Bahamas Hosting CBB Despite Gambling Grey Cup Sales Likely Will Not Match '11 Columbus Approves $250,000 For All-Star Game Great Alaska Shootout Begins New Era Katy Perry To Headline Super Bowl Halftime Show Bermuda To Host '17 America's Cup Ohno To Host Fan-Focused Speedskating Event Doha, Qatar, To Host IAAF Event In '19 ATP Offers Refund After Federer's Withdrawal USGA Not Using Rail Service For '15 Open
SBD/January 15, 2014/Events and Attractions
Extreme Heat Beginning To Impact Crowd Attendance At Australian Open
Published January 15, 2014
ARE PLAYING CONDITIONS SAFE? ESPN's Chris Fowler noted triple-digit heat is "not strange" at the Australian Open, but it is "not easy to play tennis in it." There were nine player retirements through the first round, tying a Grand Slam record. While not all of them were "related to the heat, but, boy, it really becomes the overriding story there when it's like this down here" ("Australian Open," ESPN2, 1/14). The AFP noted Andy Murray "warned organisers were risking a serious incident by letting play continue." Murray said, "There's been some issues in other sports with, you know, players having heart attacks. I don't know exactly why that is. Or collapsing." But tournament referee Wayne McKewen said that while conditions were "'hot and uncomfortable' they were not dangerous because humidity remained low" (AFP, 1/15). Tennis Magazine's Peter Bodo said, "They're really playing with dynamite here. Players really question very strongly the wisdom of the tournament organizers." NBC's Al Roker: "I think this is reckless, really, for them to continue carrying on like this" ("Today," NBC, 1/15). USA TODAY's Douglas Robson wrote yesterday "was simply mind-numbingly hot." Robson: "A ball kid fainted. Players cramped. One vomited." Murray said, "It looks terrible for the whole sport when people are collapsing, ball kids are collapsing, people in the stands are collapsing. That's obviously not great." Meanwhile, Caroline Wozniacki said that she "put a plastic water bottle down on the court and the bottom started to melt" (USATODAY.com, 1/14). Former Australian Open winner Chris O'Neil in a special to the GUARDIAN wrote the "majority of matches were completed without calls for medical attention but there were also many that required treatment for serious conditions." It was "awful to see players vomiting on court and forfeiting, barely able to move let alone hit the ball with purpose" (THEGUARDIAN.co.uk, 1/15).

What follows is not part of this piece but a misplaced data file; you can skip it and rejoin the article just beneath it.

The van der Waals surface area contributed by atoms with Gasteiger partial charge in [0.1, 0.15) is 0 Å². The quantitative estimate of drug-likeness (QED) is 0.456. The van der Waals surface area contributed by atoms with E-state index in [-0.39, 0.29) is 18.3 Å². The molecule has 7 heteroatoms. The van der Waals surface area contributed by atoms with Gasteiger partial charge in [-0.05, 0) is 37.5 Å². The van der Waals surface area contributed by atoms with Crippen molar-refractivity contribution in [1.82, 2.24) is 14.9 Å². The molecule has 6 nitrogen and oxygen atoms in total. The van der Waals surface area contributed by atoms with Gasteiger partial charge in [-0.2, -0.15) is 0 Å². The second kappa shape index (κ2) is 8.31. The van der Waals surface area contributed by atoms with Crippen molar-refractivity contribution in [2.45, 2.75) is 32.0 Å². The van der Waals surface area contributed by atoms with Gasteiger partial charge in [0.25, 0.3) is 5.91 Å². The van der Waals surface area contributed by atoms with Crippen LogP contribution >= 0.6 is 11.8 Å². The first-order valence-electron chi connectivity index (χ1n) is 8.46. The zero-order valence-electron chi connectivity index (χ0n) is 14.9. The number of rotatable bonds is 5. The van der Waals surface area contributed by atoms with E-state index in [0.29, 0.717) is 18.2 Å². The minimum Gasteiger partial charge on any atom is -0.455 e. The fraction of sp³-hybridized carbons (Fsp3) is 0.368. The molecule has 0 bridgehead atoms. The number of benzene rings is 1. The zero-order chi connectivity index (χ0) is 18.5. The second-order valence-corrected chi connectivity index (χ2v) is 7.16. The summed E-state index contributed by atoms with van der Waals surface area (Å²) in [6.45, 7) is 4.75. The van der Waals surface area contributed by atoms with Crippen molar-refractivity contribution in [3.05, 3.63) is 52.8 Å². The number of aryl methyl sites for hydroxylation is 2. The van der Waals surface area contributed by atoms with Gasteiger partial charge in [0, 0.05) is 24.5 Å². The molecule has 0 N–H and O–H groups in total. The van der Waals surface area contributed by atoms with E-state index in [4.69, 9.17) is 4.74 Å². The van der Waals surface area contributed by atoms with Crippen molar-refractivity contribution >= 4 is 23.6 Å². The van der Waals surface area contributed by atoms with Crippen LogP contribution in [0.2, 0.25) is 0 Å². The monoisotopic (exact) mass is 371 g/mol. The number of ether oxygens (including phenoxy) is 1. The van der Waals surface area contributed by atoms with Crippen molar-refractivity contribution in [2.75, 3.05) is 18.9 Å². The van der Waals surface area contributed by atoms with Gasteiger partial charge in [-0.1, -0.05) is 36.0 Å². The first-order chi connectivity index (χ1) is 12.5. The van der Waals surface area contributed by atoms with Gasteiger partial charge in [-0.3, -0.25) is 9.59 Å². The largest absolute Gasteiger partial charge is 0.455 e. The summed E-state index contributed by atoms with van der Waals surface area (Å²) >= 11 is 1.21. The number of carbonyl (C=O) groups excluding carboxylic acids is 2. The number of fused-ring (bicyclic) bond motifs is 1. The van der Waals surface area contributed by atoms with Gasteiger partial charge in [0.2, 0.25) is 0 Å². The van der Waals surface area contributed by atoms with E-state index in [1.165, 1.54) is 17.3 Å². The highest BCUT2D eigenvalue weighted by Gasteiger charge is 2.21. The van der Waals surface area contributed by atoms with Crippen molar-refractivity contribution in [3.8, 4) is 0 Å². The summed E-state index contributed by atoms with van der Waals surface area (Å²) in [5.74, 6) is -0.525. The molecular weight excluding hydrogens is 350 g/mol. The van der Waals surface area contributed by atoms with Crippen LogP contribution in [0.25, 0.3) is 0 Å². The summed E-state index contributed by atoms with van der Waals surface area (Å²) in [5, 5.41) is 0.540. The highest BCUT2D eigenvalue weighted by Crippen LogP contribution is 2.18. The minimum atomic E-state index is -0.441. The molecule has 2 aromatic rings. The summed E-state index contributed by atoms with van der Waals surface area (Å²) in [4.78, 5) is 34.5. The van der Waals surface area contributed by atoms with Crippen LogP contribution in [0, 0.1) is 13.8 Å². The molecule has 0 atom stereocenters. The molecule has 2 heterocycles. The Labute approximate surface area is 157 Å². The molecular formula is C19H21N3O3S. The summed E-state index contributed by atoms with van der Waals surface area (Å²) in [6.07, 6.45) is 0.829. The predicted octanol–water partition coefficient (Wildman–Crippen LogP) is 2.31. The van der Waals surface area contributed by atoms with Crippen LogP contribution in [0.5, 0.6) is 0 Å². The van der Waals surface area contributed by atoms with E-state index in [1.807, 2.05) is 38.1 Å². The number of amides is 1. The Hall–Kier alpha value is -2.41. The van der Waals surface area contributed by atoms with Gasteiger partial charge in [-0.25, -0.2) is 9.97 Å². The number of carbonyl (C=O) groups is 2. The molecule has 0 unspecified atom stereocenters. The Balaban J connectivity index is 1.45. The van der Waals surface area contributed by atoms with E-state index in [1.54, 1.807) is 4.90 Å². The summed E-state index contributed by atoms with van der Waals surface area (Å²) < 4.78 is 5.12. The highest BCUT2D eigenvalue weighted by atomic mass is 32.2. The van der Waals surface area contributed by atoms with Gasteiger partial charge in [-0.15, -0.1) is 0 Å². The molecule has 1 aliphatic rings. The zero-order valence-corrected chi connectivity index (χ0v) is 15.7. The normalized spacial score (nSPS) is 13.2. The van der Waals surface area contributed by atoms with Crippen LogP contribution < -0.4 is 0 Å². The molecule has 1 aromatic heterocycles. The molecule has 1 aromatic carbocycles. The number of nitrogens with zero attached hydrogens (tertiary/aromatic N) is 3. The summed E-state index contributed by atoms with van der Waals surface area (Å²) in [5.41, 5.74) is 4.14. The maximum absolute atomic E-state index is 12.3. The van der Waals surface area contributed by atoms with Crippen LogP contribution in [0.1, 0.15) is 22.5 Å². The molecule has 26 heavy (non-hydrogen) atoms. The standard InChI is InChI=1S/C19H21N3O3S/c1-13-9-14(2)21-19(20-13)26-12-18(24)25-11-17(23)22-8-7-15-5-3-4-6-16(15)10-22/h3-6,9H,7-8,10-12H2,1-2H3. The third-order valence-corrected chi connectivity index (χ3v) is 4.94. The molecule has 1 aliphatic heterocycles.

SOME LIKE IT HOT: Roger Federer said that the tournament "shouldn't bother with its heat policy, which allows stadium roofs to be closed in extreme conditions." Federer: "It should always stay open, honestly." The WALL STREET JOURNAL's Tom Perrotta noted the roofs "remained open" yesterday. But crowds "were thinner than usual, and many fans fled for the shade in the afternoon" (WSJ.com, 1/14). In London, Simon Briggs notes there is a "case for bringing in a sort of 'siesta' in mid-afternoon when only the show courts would be in action." Player Ivan Dodig said, "You can make a gap for a couple of hours, let’s say from 1 to 4pm. We have lights on the courts, TV can adapt a bit and it’s better for us if everybody plays the night session." Briggs: "Of course there would be significant inconvenience, especially for supporters. Yet the number of visitors to Melbourne Park has been significantly reduced by the weather in any case. You can imagine a site-wide night session creating a boisterous, party atmosphere" (TELEGRAPH.co.uk, 1/15). Also in London, Kevin Mitchell wrote there are "perfectly adequate regulations in place to give players the best chance of performing in safety." If they "genuinely feel they are risking their health ... there should be no shame in quitting. It's only sport." The heat was "not really the deciding factor in most cases" of players retiring (THEGUARDIAN.co.uk, 1/14).